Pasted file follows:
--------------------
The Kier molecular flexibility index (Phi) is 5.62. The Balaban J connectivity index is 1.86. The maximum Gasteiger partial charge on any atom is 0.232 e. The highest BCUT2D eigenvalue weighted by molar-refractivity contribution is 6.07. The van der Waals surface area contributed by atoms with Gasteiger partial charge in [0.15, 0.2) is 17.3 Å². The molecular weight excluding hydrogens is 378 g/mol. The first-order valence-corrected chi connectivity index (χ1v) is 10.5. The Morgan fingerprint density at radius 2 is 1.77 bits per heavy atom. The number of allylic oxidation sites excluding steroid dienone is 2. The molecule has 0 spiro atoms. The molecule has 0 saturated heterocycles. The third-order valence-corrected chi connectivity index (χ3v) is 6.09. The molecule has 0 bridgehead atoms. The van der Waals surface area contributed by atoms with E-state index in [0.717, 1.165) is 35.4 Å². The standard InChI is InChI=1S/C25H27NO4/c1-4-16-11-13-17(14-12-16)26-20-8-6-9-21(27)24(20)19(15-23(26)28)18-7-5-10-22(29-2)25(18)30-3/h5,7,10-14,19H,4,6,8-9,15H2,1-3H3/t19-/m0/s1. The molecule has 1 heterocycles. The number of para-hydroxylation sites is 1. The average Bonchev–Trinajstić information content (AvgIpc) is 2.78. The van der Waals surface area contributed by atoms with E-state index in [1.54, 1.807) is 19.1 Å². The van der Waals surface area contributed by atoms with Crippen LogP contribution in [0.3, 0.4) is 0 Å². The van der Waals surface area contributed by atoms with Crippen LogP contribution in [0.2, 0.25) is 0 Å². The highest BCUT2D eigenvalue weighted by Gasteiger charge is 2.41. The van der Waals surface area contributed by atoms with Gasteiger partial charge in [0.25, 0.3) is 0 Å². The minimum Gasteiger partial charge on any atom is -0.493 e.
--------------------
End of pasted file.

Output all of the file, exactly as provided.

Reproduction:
The Kier molecular flexibility index (Phi) is 5.62. The Balaban J connectivity index is 1.86. The maximum Gasteiger partial charge on any atom is 0.232 e. The highest BCUT2D eigenvalue weighted by molar-refractivity contribution is 6.07. The van der Waals surface area contributed by atoms with Gasteiger partial charge in [0.15, 0.2) is 17.3 Å². The molecular weight excluding hydrogens is 378 g/mol. The first-order valence-corrected chi connectivity index (χ1v) is 10.5. The Morgan fingerprint density at radius 2 is 1.77 bits per heavy atom. The number of allylic oxidation sites excluding steroid dienone is 2. The molecule has 0 spiro atoms. The molecule has 0 saturated heterocycles. The third-order valence-corrected chi connectivity index (χ3v) is 6.09. The molecule has 0 bridgehead atoms. The van der Waals surface area contributed by atoms with E-state index in [0.717, 1.165) is 35.4 Å². The standard InChI is InChI=1S/C25H27NO4/c1-4-16-11-13-17(14-12-16)26-20-8-6-9-21(27)24(20)19(15-23(26)28)18-7-5-10-22(29-2)25(18)30-3/h5,7,10-14,19H,4,6,8-9,15H2,1-3H3/t19-/m0/s1. The molecule has 1 heterocycles. The number of para-hydroxylation sites is 1. The average Bonchev–Trinajstić information content (AvgIpc) is 2.78. The van der Waals surface area contributed by atoms with E-state index in [1.54, 1.807) is 19.1 Å². The van der Waals surface area contributed by atoms with Crippen LogP contribution in [0.3, 0.4) is 0 Å². The van der Waals surface area contributed by atoms with Crippen LogP contribution in [0.2, 0.25) is 0 Å². The highest BCUT2D eigenvalue weighted by Gasteiger charge is 2.41. The van der Waals surface area contributed by atoms with Gasteiger partial charge in [0.25, 0.3) is 0 Å². The minimum Gasteiger partial charge on any atom is -0.493 e.